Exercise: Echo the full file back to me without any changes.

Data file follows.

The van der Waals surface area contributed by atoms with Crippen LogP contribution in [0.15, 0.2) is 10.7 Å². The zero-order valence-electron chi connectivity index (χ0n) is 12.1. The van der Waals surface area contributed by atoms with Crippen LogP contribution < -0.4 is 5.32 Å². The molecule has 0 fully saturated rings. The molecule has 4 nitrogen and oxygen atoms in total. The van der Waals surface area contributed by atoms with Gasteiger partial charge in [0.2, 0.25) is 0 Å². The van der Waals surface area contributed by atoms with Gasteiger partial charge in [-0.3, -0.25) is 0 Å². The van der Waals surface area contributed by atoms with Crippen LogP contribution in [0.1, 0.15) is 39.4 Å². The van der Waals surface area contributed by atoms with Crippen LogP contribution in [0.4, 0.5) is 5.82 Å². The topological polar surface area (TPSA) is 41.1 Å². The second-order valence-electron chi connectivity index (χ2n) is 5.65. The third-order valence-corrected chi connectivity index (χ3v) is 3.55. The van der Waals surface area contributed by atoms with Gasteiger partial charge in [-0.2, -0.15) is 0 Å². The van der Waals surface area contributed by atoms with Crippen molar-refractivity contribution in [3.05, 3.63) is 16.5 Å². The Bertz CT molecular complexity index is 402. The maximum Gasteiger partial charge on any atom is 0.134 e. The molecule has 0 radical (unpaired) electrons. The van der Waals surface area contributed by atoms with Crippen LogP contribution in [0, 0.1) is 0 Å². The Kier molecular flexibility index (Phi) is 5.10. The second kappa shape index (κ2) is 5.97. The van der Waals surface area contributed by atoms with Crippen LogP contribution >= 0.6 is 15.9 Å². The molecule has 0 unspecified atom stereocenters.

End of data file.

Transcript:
The van der Waals surface area contributed by atoms with Crippen LogP contribution in [0.15, 0.2) is 10.7 Å². The zero-order valence-electron chi connectivity index (χ0n) is 12.1. The van der Waals surface area contributed by atoms with Crippen LogP contribution < -0.4 is 5.32 Å². The molecule has 0 fully saturated rings. The molecule has 4 nitrogen and oxygen atoms in total. The van der Waals surface area contributed by atoms with Gasteiger partial charge in [0.2, 0.25) is 0 Å². The van der Waals surface area contributed by atoms with Gasteiger partial charge in [-0.3, -0.25) is 0 Å². The van der Waals surface area contributed by atoms with Crippen LogP contribution in [0.1, 0.15) is 39.4 Å². The van der Waals surface area contributed by atoms with Crippen LogP contribution in [0.4, 0.5) is 5.82 Å². The topological polar surface area (TPSA) is 41.1 Å². The second-order valence-electron chi connectivity index (χ2n) is 5.65. The third-order valence-corrected chi connectivity index (χ3v) is 3.55. The van der Waals surface area contributed by atoms with Gasteiger partial charge in [-0.2, -0.15) is 0 Å². The van der Waals surface area contributed by atoms with Crippen molar-refractivity contribution in [3.05, 3.63) is 16.5 Å². The Bertz CT molecular complexity index is 402. The maximum Gasteiger partial charge on any atom is 0.134 e. The molecule has 0 radical (unpaired) electrons. The van der Waals surface area contributed by atoms with Crippen LogP contribution in [0, 0.1) is 0 Å². The Kier molecular flexibility index (Phi) is 5.10. The second kappa shape index (κ2) is 5.97. The van der Waals surface area contributed by atoms with Crippen LogP contribution >= 0.6 is 15.9 Å². The molecule has 0 unspecified atom stereocenters.